Quoth the raven: "Eh."
Showcasing John Cusack as Edgar Allan Poe on the trail of a copycat serial killer, the strangely dull new film"The Raven" squanders a promising scenario while half-burying Cusack's mercurial skills as a leading man with the wiles of a character actor.
Someone in 1849 Baltimore is on a murder spree, riffing on methods of torture and execution depicted in "The Pit and the Pendulum" and other works of the melancholic, alcoholic Poe. It's like a grisly one-person interactive book club focused on one man's literary output.
Written by Ben Livingston and Hannah Shakespeare, "The Raven" invents a gallery of fictional characters to juice up Poe's final days. A local detective, played by a bland Luke Evans, suspects Poe may be the one behind the Poe-inspired carnage.
Poe's intended (Alice Eve, the film's brightest element), the daughter of a prominent local businessman (Brendan Gleeson), believes in her man, certainly more than her disapproving father does.
For a while, you give the film the benefit of the doubt. Shooting in period-appropriate Budapest, Hungary, and Belgrade, Serbia, albeit with too few extras on the streets, director James McTeigue pushes the story along to the next outre splatter incident. But in terms of tone, I honestly don't know how McTeigue intended this material.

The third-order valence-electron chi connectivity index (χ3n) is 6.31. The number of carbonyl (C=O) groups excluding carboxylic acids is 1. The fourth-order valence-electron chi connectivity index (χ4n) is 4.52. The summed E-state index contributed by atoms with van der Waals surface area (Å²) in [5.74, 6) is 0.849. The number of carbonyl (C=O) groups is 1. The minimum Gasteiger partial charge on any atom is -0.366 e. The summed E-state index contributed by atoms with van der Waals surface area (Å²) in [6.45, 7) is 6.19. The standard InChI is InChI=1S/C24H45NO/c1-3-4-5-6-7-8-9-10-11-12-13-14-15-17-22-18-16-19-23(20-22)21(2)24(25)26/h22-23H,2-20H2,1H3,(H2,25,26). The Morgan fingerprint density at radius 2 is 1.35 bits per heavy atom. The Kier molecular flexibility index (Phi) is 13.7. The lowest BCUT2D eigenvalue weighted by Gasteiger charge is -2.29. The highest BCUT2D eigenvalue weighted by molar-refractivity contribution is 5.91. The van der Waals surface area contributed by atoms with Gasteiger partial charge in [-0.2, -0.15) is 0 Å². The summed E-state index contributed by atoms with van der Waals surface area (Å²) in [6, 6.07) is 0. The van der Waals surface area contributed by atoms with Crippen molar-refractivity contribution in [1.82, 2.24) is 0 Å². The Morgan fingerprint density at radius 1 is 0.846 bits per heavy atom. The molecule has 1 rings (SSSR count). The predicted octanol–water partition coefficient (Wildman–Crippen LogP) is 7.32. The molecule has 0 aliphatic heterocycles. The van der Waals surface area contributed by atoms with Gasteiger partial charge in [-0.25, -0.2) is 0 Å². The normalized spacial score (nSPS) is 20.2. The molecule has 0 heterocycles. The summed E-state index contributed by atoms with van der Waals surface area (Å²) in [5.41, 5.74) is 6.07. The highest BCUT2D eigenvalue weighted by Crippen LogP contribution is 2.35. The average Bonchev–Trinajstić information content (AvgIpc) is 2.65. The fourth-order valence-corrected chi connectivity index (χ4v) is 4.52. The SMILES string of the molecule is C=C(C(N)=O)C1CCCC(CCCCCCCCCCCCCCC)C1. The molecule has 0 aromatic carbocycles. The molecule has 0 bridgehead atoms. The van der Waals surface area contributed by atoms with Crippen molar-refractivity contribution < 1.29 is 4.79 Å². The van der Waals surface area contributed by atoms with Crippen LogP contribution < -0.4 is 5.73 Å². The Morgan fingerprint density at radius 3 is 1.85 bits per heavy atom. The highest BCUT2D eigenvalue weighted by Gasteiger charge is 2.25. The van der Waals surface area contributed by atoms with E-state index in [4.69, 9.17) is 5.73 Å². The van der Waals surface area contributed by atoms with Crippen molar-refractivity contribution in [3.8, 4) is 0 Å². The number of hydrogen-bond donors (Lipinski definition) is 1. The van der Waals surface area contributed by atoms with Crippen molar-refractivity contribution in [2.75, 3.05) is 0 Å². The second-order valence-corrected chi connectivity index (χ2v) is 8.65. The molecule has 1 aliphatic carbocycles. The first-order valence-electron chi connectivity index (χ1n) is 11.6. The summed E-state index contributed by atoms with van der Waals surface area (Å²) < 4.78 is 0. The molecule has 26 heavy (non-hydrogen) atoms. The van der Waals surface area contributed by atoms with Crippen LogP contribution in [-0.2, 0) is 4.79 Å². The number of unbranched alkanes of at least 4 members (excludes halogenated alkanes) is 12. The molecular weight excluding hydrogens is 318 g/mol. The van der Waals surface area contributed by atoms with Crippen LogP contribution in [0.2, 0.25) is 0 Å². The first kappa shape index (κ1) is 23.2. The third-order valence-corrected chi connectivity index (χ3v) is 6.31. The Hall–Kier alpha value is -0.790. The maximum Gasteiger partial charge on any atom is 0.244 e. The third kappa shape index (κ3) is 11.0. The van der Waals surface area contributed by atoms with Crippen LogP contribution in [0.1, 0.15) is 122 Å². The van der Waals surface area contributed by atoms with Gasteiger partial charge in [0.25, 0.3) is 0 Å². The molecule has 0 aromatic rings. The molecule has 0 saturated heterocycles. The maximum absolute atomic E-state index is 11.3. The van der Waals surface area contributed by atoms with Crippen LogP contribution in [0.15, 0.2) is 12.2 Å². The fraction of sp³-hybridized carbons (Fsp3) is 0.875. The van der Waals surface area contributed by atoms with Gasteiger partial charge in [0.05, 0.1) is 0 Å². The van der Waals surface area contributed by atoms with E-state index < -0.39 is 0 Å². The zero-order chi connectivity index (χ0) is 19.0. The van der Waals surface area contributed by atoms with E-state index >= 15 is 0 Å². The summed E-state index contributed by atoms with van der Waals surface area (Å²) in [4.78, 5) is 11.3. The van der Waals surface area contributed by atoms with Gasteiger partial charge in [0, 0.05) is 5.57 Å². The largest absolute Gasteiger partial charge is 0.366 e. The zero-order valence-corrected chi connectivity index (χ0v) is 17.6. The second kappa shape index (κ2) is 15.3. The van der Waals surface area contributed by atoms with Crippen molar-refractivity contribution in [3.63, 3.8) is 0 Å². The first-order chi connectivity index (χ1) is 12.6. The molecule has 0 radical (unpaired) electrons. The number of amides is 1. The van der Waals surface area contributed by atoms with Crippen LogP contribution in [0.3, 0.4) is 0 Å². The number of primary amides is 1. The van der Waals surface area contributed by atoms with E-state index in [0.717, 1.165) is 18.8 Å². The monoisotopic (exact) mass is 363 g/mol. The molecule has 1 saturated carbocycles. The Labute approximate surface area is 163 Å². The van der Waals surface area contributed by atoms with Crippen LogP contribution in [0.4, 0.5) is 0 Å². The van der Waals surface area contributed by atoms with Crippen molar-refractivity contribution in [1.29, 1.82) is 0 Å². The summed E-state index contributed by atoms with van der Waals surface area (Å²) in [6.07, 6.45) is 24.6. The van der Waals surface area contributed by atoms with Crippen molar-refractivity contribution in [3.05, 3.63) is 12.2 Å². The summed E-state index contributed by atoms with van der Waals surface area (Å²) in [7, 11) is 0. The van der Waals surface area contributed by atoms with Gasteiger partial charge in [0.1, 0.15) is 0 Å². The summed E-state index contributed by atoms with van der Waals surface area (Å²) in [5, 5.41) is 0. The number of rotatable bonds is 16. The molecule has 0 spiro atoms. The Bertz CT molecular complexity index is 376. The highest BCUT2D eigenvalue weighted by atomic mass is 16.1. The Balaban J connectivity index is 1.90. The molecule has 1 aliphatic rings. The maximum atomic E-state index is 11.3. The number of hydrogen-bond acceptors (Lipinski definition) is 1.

McTeigue directed "V for Vendetta,"and like that picture, "The Raven" is crowded with incident, yet isn't very exciting or fluid as cinema. The works of Poe are naturals for the screen, and their beauty lies in their raw intensity, adaptable for lowdown pulp purposes. The Roger Corman-produced Poe adaptations may not have been faithful to the originals, but they worked their own rough magic. The notion in "The Raven" of Poe chasing after his unwanted protege before he kills again is a good start. But there's no real kick or shiver to the events, nor to the ultimate revelation.
At one point Cusack's Poe mutters: "I've used up all my tricks," bemoaning his fate as a fiction writer trying to make ends meet. It's the same thought most every writer, and indeed most actors, fear at some point in their careers. With a stylishly dour goatee and air of charismatic minimalist despair, Cusack's portrayal feels like a look, a character design, in search of completion.
As with many fine actors, Cusack walks a thin line between droll understatement and practiced diffidence. McTeigue treats him like a star, and Cusack has his moments. But too many individual scenes requiring sweep and propulsion — a masked ball, the murderer running loose backstage at a theater — never get out of second gear. And however many digitally created ravens appear on screen in "The Raven," it's one too many. Even for a Poe movie.
'The Raven' -- 2 stars
MPAA rating: R (for bloody violence and grisly images)
Running time: 1:50